I don’t have a new entry for Good Robot done, so I’m going to resort to the crutch of delinquent bloggers everywhere and post a YouTube video made by someone else and use it as a conversation-starter.
Computers do a lot of sorting. Alphabetizing names, sorting enemies by distance, arranging a list of polygons from far to near, putting a high score table in order, arranging files according to size or date, ordering search results by word frequency, and a million other things. There are a lot of different ways of sorting lists of values.Some clever person wrote a program to show the sorting take place and emit audio based on the current state of the list. I find the result to be kind of hypnotic:
Shamus, why are there so many different sort algorithms?
Good question, me. The reason is that there are a lot of different sort problems. The above sorts look like they’re sorting some really predictable data: A list of all the numbers from 1 to 1,000, or whatever. This is not always the case. Sometimes it is very not the case.
Back in the old days sort was depicted as being a tradeoff between speed and memory usage. If you’ve got lots of memory (or the data is small) then you can create space for a copy of the stuff you’re sorting and fill in the new space as you sort. If you don’t, then you have to move the entries around in-place. It’s like re-arranging a room. It’s easy if you’ve got another room you can shove some items into, and a lot harder if you have to keep all the furniture in the room as you work. A lot of sorts are optimized for different levels of memory use. Maybe one is slow but only requires room for 1 additional item. Another is faster but requires enough memory to contain half of the list. Another is faster still but requires a complete copy of the list, thus doubling memory usage.
Likewise, optimal techniques will vary based on what you’re sorting. If I’m sorting the integers from 1 to 100 and I’ve got a bunch of instances of the number 10 next to each other, I know those values are sorted relative to each other and don’t need to be fussed with. If I find another 10, I can stick it before or after these other tens and it doesn’t matter. But if I’m sorting floating-point numbers like 3.285714285714286 and 12.83333333333333 then I’m probably not going to have large blocks of same-value entries next to each other. Also, I think some sorts make guesses about where items appear in the list based on average or median values. That’s great if you can say, “These values all must fall within the range of 1-100, so I know this value of 80 will be somewhere near the top.” But if your list is (for whatever reason) all the digits from 1 to 1,000 but also there is a value of ten billion stuck in there, then assumptions about ranges or averages could really make a mess of things.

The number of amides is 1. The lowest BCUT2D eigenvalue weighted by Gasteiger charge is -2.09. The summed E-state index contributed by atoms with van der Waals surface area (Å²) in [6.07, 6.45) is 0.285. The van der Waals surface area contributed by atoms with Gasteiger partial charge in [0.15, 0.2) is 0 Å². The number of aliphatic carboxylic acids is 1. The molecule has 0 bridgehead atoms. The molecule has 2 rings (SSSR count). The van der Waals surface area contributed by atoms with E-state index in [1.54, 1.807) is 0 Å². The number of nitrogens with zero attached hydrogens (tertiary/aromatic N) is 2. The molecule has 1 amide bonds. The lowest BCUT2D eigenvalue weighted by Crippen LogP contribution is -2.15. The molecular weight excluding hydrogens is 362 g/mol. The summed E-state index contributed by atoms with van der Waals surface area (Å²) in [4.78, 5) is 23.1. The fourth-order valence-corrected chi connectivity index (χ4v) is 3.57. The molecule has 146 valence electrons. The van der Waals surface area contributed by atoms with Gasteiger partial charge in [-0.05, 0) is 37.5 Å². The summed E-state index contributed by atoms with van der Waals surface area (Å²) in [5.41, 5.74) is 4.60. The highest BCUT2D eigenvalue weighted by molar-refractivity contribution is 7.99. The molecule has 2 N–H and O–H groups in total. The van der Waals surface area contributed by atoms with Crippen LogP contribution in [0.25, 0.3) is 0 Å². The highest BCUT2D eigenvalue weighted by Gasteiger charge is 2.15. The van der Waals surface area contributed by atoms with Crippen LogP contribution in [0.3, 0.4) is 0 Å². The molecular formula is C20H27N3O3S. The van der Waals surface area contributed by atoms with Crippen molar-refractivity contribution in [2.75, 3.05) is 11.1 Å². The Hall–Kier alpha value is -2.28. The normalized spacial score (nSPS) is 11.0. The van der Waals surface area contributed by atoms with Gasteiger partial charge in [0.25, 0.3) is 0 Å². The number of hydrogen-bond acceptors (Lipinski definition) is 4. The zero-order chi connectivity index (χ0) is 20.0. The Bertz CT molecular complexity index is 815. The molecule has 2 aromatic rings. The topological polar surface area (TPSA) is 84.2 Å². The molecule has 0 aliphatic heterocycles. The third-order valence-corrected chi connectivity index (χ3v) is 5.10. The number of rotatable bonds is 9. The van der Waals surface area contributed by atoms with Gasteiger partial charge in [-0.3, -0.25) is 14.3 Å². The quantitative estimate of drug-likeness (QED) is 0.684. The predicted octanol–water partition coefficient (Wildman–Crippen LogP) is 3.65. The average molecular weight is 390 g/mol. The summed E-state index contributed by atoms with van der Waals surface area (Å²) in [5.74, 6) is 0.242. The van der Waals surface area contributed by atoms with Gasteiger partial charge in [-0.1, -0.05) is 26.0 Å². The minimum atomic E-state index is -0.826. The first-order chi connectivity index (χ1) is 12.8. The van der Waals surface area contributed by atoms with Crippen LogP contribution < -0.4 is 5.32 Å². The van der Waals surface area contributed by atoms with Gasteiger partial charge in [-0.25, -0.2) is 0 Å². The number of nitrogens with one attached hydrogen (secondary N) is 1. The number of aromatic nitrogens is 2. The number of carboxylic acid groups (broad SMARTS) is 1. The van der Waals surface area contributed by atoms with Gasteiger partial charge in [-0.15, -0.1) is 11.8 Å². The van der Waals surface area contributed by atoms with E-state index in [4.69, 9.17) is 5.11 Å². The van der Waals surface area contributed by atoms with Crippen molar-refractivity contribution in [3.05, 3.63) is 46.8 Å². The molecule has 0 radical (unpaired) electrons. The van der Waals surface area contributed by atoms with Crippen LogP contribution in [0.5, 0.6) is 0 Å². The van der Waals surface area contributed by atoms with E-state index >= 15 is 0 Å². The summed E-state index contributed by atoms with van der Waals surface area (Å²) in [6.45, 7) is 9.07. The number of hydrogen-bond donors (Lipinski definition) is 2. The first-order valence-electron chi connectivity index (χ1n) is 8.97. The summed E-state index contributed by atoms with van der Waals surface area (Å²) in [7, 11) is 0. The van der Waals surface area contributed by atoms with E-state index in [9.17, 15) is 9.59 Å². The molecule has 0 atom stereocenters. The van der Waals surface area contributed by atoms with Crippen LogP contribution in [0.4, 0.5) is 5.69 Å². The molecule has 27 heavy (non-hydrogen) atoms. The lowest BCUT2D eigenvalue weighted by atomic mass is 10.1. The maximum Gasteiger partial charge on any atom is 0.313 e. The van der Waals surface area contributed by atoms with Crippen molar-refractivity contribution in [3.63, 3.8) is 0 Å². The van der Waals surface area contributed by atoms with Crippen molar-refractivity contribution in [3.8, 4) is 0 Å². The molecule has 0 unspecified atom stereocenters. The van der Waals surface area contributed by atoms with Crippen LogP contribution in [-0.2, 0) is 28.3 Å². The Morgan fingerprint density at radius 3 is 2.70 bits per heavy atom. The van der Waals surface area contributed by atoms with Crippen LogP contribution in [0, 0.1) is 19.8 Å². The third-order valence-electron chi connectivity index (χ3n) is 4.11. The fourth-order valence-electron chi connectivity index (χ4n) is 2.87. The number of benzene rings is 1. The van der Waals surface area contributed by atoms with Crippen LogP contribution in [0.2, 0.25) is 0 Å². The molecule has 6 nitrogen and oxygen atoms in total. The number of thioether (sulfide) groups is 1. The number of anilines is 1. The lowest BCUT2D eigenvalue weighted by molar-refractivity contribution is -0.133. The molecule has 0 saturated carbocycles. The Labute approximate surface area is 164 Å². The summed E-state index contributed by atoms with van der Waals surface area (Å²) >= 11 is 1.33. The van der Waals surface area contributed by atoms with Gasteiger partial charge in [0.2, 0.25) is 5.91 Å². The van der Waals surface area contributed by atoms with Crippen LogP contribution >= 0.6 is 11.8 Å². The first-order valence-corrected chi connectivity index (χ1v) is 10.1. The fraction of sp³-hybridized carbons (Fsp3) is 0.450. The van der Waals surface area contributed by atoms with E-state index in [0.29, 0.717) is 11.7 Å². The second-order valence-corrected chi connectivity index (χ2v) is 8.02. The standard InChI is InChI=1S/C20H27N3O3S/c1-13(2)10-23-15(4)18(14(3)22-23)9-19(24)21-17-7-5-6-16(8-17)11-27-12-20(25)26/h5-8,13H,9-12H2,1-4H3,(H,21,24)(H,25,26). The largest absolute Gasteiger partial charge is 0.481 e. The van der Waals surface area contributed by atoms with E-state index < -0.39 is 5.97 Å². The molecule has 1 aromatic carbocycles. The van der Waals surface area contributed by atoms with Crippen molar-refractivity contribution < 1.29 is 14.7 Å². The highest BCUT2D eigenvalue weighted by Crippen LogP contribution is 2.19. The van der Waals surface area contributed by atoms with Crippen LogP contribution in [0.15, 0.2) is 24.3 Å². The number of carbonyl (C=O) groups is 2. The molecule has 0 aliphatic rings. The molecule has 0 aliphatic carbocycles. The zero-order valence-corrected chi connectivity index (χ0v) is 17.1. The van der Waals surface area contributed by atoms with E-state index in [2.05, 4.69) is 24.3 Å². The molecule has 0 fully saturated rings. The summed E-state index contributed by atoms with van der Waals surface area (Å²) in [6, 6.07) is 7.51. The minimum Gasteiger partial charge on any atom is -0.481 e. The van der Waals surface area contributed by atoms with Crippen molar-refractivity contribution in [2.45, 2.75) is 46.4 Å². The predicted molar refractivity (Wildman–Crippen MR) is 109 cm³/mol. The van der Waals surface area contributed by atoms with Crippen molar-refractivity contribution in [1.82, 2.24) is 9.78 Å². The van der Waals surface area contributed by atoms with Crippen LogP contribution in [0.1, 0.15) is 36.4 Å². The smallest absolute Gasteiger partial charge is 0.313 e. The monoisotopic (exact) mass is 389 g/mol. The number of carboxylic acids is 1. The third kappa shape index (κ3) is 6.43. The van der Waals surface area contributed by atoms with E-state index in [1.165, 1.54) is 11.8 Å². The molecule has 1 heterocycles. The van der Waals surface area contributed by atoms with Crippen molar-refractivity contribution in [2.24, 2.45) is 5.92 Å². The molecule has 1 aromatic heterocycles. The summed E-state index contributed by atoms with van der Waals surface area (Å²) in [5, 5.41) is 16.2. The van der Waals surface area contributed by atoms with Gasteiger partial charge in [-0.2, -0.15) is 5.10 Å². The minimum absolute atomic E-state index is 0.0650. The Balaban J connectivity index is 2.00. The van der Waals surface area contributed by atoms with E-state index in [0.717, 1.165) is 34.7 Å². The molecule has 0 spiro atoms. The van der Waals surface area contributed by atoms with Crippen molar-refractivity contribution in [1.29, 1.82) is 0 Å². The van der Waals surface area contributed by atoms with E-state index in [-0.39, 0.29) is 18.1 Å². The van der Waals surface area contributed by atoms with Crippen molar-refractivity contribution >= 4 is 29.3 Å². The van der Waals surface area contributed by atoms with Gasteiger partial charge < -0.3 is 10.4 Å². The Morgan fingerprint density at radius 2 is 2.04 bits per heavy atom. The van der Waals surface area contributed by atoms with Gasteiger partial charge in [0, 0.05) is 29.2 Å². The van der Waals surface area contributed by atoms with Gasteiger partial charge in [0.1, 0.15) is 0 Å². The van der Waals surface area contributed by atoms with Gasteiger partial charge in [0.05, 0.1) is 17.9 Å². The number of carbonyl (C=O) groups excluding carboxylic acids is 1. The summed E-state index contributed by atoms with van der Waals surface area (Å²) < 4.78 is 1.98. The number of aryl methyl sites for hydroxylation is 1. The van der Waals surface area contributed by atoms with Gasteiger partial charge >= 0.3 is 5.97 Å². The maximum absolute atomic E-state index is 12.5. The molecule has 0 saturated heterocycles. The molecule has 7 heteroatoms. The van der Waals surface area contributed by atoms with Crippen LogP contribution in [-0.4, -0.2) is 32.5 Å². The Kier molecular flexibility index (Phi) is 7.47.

Then there are concerns about how scrambled the list might be. If you begin with the assumption that the list is complete chaos at the outset, then you might use something optimized for really complex sorting. But what if the list is only chaos sometimes, but the majority of the time it’s in perfect order with just one item out of place? Going back to our furniture-moving analogy: It’s overkill to shove all the furniture into the spare room if all you want to do is move the end-table.
Maybe you’ve got a data set that’s too massive to fit in memory, so you need a sort that that’s good at operating on isolated segments. Maybe the entries are massive and moving them takes a lot of time (maybe you need to write to disk every time you move something) so you want a system that might spend more CPU time thinking so it can do the sort in the fewest possible moves.
And let us not forget the all important cost: Programmer time. If you’re never doing more than occasionally sorting a couple hundred small items, then you should not, under any circumstances, worry, argue, or even think about what sort to use. Just use whatever sort is handy, and if you don’t have one handy just use stupid bubble sort. Programmer time is precious and your brainpower is probably needed elsewhere.
I say this knowing nobody will take my advice because getting things just right is part of the fun of this job.
Mass Effect 3 Ending Deconstruction
Did you dislike the ending to the Mass Effect trilogy? Here's my list of where it failed logically, thematically, and tonally.
A programming project where I set out to make a Minecraft-style world so I can experiment with Octree data.
What Does a Robot Want?
No, self-aware robots aren't going to turn on us, Skynet-style. Not unless we designed them to.
A stream-of-gameplay review of Dead Island. This game is a cavalcade of bugs and bad design choices.
Why Google sucks, and what made me switch to crowdfunding for this site.